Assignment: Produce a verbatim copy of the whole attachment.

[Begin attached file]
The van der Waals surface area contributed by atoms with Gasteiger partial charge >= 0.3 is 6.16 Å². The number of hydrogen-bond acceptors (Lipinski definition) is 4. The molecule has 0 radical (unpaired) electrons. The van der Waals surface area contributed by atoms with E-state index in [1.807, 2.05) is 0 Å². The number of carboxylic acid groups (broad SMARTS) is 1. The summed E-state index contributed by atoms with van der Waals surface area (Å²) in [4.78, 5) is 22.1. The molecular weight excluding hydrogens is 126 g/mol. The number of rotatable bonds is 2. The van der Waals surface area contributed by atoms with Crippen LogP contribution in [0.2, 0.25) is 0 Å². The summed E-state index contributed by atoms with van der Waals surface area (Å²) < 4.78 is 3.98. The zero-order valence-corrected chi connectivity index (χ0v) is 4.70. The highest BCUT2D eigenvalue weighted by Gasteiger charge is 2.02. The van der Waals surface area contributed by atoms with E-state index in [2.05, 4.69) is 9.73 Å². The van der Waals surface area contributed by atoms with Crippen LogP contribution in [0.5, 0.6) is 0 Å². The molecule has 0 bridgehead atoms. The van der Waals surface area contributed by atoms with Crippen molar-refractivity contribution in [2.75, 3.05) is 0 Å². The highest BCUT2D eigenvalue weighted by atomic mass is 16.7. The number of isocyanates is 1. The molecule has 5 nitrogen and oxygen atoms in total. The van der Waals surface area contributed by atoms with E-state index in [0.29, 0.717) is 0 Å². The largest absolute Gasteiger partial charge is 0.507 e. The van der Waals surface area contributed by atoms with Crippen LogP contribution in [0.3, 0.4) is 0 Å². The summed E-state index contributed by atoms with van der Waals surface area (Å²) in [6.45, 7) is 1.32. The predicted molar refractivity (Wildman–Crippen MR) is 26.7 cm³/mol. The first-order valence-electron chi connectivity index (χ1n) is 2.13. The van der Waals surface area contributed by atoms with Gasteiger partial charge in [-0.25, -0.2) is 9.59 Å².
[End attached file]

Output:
The van der Waals surface area contributed by atoms with Gasteiger partial charge >= 0.3 is 6.16 Å². The number of hydrogen-bond acceptors (Lipinski definition) is 4. The molecule has 0 radical (unpaired) electrons. The van der Waals surface area contributed by atoms with E-state index in [1.807, 2.05) is 0 Å². The number of carboxylic acid groups (broad SMARTS) is 1. The summed E-state index contributed by atoms with van der Waals surface area (Å²) in [4.78, 5) is 22.1. The molecular weight excluding hydrogens is 126 g/mol. The number of rotatable bonds is 2. The van der Waals surface area contributed by atoms with Crippen LogP contribution in [0.2, 0.25) is 0 Å². The summed E-state index contributed by atoms with van der Waals surface area (Å²) < 4.78 is 3.98. The zero-order valence-corrected chi connectivity index (χ0v) is 4.70. The highest BCUT2D eigenvalue weighted by Gasteiger charge is 2.02. The van der Waals surface area contributed by atoms with E-state index in [2.05, 4.69) is 9.73 Å². The van der Waals surface area contributed by atoms with Crippen LogP contribution in [0.5, 0.6) is 0 Å². The molecule has 0 bridgehead atoms. The van der Waals surface area contributed by atoms with Crippen molar-refractivity contribution in [2.75, 3.05) is 0 Å². The highest BCUT2D eigenvalue weighted by atomic mass is 16.7. The number of isocyanates is 1. The molecule has 5 nitrogen and oxygen atoms in total. The van der Waals surface area contributed by atoms with E-state index in [0.29, 0.717) is 0 Å². The largest absolute Gasteiger partial charge is 0.507 e. The van der Waals surface area contributed by atoms with Crippen LogP contribution in [0.3, 0.4) is 0 Å². The summed E-state index contributed by atoms with van der Waals surface area (Å²) in [6.45, 7) is 1.32. The predicted molar refractivity (Wildman–Crippen MR) is 26.7 cm³/mol. The first-order valence-electron chi connectivity index (χ1n) is 2.13. The van der Waals surface area contributed by atoms with Gasteiger partial charge in [-0.25, -0.2) is 9.59 Å².